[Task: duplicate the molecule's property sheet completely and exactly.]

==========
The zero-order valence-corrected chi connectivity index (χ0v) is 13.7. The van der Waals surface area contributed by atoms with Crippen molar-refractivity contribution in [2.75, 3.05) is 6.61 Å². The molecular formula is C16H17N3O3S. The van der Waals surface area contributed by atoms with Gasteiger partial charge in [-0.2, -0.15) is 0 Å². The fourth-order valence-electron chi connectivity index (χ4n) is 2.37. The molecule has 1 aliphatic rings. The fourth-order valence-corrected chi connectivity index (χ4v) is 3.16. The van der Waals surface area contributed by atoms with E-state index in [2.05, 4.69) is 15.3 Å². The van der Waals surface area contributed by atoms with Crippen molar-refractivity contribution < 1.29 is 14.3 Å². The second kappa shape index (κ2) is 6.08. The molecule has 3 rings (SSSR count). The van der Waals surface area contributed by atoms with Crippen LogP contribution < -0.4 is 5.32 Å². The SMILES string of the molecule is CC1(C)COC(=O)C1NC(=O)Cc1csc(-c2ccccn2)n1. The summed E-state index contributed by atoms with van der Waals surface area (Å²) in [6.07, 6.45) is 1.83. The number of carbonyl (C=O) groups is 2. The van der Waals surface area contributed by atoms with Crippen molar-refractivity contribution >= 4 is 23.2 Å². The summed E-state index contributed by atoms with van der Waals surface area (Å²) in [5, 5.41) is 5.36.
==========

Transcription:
The zero-order valence-corrected chi connectivity index (χ0v) is 13.7. The van der Waals surface area contributed by atoms with Crippen molar-refractivity contribution in [2.75, 3.05) is 6.61 Å². The molecular formula is C16H17N3O3S. The van der Waals surface area contributed by atoms with Gasteiger partial charge in [-0.2, -0.15) is 0 Å². The fourth-order valence-electron chi connectivity index (χ4n) is 2.37. The molecule has 1 aliphatic rings. The fourth-order valence-corrected chi connectivity index (χ4v) is 3.16. The van der Waals surface area contributed by atoms with E-state index in [2.05, 4.69) is 15.3 Å². The van der Waals surface area contributed by atoms with Crippen molar-refractivity contribution < 1.29 is 14.3 Å². The second kappa shape index (κ2) is 6.08. The molecule has 3 rings (SSSR count). The van der Waals surface area contributed by atoms with Crippen LogP contribution < -0.4 is 5.32 Å². The SMILES string of the molecule is CC1(C)COC(=O)C1NC(=O)Cc1csc(-c2ccccn2)n1. The summed E-state index contributed by atoms with van der Waals surface area (Å²) in [6.07, 6.45) is 1.83. The number of carbonyl (C=O) groups is 2. The van der Waals surface area contributed by atoms with Crippen molar-refractivity contribution >= 4 is 23.2 Å². The summed E-state index contributed by atoms with van der Waals surface area (Å²) in [5, 5.41) is 5.36.